The Eyes Have It – Eye Diseases in Dachshunds

The British Veterinary Association (BVA) currently separates eye diseases into two categories; Schedule A – inherited disease and Schedule B – possibly inherited diseases. For Further information on the diseases affecting dachshunds in these categories please see the notes at the end of this article. Whilst there are many eye diseases which affect dogs including dachshunds, there is also readily available information on these conditions.


In the UK information on hereditary diseases is collected when dogs are taken to the vet for pre-breeding health checks. Checks for congenital eye issues are done at this point. The UK Kennel Club also publishes a list of breeding dachshunds tested for Progressive Retinal Atrophy (PRA), see link below:


The American College of Veterinary Ophthalmologists regularly produces and booklet entitled, “Ocular Disorders That Are Presumed to Be Inherited in Purebred Dogs”. There are several conditions of varying severity listed in the publication. For further information see link below:

Whilst there may be several eye diseases which affect dachshunds, I have chosen to focus on the most common or better known which I have detailed below. 


Generalised Progressive Retinal Atrophy (GPRA)

GPRA is a genetic defect which causes continuing damage to photoreceptors in the retina. The disease is not painful but leads to reduced vision resulting in blindness. The condition can start either early in life (early onset) or when the dog is several years old (late onset). The earliest symptom of this disease is night blindness.

Currently there is a commercially available DNA test relating to one gene mutation found in miniature long haired dachshunds. This test is called the Cord 1 – PRA test. The results of this test are split into three categories: 

Clear of cord 1 genetic mutation – this means the dog does not carry the defective gene and will not pass it on 

Carrier of cord 1 genetic mutation – both normal and mutated genes present. The dog carried a 50% chance of passing on the mutated gene

Two copies of cord 1 genetic mutation – the dog will display symptoms and will always pass on a copy of the defective gene to offspring

Further research is ongoing into this and other mutations. Detection is carried out through a physical examination of the eye. Changes to the eye need to be present in order for the disorder to be detected. Symptomless carriers cannot be identified. Breeding dogs are regularly checked for this reason. Sadly there is no treatment for GPRA.


Persistent Pupillary Membranes

These structures found in the eye are left over blood vessels from when the dog was an embryo. As the eye develops these vessels lose their function as the structure of the eye changes. If this development is disturbed then some of these structures, which look like tiny brown fibres in the eye, may remain. This process may take several months. Mild forms of PPM are common and cause no vision problems. However changes can be serious and can result in cloudy eyes which can lead to impaired vision. Diagnosis is usually after the dog has reached 2-3 months of age and is usually done by a veterinary ophthalmologist. Occasionally the condition will resolve itself with no intervetion. The severity of the condition often depends upon which part of the eye is affected. The lens of the eye is generally less of a serious problem. If the lens becomes cloudy due to the presence of the membranes then often it will not worsen and is treated as a cataract and the lens can be removed. However if the cornea is the affected part of the eye the outlook is less favourable. The condition of the cornea will worsen and result in eventual blindness.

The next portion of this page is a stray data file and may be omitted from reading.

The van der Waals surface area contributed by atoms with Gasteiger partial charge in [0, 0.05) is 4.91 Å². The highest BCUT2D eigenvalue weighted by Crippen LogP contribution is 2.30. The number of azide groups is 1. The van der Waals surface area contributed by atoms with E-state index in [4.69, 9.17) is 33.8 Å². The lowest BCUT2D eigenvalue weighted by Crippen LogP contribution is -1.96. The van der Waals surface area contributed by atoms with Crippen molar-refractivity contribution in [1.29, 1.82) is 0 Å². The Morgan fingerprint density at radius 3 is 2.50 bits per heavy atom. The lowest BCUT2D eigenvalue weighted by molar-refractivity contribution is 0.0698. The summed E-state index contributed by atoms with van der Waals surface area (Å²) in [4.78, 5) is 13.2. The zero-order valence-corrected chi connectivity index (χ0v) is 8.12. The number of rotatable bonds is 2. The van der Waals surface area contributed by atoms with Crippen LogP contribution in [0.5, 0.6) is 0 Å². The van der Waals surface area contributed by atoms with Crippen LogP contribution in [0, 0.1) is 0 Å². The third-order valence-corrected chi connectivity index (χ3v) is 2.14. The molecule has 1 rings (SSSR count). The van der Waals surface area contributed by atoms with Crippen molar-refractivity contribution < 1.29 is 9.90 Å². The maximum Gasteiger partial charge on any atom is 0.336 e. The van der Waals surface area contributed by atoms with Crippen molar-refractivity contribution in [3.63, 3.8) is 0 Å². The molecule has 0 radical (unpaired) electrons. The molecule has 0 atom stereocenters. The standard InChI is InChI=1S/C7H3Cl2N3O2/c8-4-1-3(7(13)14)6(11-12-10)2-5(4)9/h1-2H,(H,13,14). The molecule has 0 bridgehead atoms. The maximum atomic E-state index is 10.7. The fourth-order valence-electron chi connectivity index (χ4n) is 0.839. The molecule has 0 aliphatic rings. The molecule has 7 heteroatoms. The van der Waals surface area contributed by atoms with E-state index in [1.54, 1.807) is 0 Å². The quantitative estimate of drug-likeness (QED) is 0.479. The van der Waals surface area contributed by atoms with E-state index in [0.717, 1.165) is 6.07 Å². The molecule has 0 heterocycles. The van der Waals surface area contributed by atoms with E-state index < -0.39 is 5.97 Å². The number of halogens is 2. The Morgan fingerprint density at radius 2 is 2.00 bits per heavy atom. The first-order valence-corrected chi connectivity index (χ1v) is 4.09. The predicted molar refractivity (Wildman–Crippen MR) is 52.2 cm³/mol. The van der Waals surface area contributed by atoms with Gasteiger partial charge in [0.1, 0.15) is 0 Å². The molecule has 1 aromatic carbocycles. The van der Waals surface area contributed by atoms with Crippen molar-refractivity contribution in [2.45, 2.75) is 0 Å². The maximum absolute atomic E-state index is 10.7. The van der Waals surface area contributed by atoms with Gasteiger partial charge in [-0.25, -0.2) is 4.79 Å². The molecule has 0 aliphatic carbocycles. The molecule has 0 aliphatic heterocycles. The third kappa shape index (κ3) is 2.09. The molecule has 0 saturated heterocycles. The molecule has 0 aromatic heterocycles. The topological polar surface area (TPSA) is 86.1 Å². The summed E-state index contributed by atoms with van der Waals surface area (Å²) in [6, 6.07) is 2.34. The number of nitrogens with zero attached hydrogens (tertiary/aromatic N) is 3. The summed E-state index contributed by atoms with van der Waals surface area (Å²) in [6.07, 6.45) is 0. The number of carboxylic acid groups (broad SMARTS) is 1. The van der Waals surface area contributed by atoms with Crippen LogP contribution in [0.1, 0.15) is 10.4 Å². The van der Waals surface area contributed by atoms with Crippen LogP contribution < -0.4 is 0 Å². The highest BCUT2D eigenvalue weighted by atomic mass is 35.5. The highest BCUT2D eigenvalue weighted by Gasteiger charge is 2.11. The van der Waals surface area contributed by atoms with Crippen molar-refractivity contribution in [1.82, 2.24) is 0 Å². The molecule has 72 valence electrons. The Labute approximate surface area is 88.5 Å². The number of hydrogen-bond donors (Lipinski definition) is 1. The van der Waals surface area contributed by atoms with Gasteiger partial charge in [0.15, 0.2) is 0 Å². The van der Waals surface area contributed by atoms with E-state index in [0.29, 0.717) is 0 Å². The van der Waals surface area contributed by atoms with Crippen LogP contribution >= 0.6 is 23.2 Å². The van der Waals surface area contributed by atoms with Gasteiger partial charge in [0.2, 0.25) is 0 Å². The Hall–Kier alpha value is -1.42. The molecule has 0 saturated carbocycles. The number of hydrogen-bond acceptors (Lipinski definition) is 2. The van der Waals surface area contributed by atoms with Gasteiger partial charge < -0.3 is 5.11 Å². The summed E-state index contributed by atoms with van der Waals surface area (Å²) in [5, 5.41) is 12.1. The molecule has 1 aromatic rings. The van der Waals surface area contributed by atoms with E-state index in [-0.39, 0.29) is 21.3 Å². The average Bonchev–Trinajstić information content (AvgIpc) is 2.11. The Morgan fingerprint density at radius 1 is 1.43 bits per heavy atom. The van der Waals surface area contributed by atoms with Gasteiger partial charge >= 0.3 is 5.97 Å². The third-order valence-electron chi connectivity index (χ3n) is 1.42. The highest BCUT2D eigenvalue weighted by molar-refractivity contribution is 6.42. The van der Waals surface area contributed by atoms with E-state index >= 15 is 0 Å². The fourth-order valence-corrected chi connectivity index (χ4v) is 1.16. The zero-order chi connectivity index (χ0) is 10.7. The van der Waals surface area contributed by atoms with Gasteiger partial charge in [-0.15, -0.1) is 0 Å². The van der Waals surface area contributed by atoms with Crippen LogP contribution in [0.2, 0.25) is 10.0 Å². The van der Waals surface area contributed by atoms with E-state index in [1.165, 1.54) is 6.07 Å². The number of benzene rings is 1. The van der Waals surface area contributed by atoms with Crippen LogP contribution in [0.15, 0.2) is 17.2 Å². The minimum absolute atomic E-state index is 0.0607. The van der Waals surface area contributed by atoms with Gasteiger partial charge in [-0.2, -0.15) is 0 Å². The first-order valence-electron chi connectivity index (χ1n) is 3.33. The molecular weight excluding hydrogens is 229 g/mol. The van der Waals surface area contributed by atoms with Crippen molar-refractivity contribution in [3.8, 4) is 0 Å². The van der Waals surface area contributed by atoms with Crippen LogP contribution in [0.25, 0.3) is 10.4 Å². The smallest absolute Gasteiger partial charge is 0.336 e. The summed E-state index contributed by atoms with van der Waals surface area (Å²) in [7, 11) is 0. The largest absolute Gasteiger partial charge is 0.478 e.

Optic Nerve Hypoplasia

Underdevelopment of the nerve that connects the brain to the eye. In the worst cases these nerves are completely absent. This is a condition that affected dogs are born with and can mean visual impairment and blindness. Unfortunately there is no treatment for this condition.



Distichiasis is a common condition in dachshunds which can cause a great deal of discomfort and pain from abnormal eyelashes which grow inwards towards the eye. Affected dogs may squint or rub their eyes. Excess tears are also a common symptom. The vision of the dog is unaffected; however treatment to remove the abnormal eyelashes is needed. This can be done by either freezing or burning the eyelash at its root. In very mild cases a lubricating gel can be applied to the eye.

DNA testing for such conditions allows vets and responsible breeders to predict the development of diseases and other issues and also to determine whether dogs are carriers of recessive genes in the case of recessive inheritance. This process when conducted properly allows the reduction of inherited disease. 

Whilst DNA testing is a good diagnostic tool, physical examination of the eyes is also important, especially in breeding dogs. Physical examination of the eye will also help determine overall eye health which DNA testing cannot do. 

As many of the eye conditions which affect dachshunds are hereditary or have a hereditary element it is important to emphasis the vital nature of responsible breeding in order to minimise the risk of eye issues in future generations. Sadly irresponsible breeders often breed incompatible dogs in order to attempt to create rare and desirable colourings.


British Veterinary Association schedule of dachshund eye disease.

Schedule A    GPRA in miniature long haired dachshunds

Schedule B Optic Nerve Hypoplasia in miniature long haired dachshunds

        Persistent Pupillary Membranes in miniature wire haired dachshund

        GPRA in miniature smooth haired dachshunds

Phoebe Foo

Northern (UK) Editor

17th August 2017

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© Diana Bailey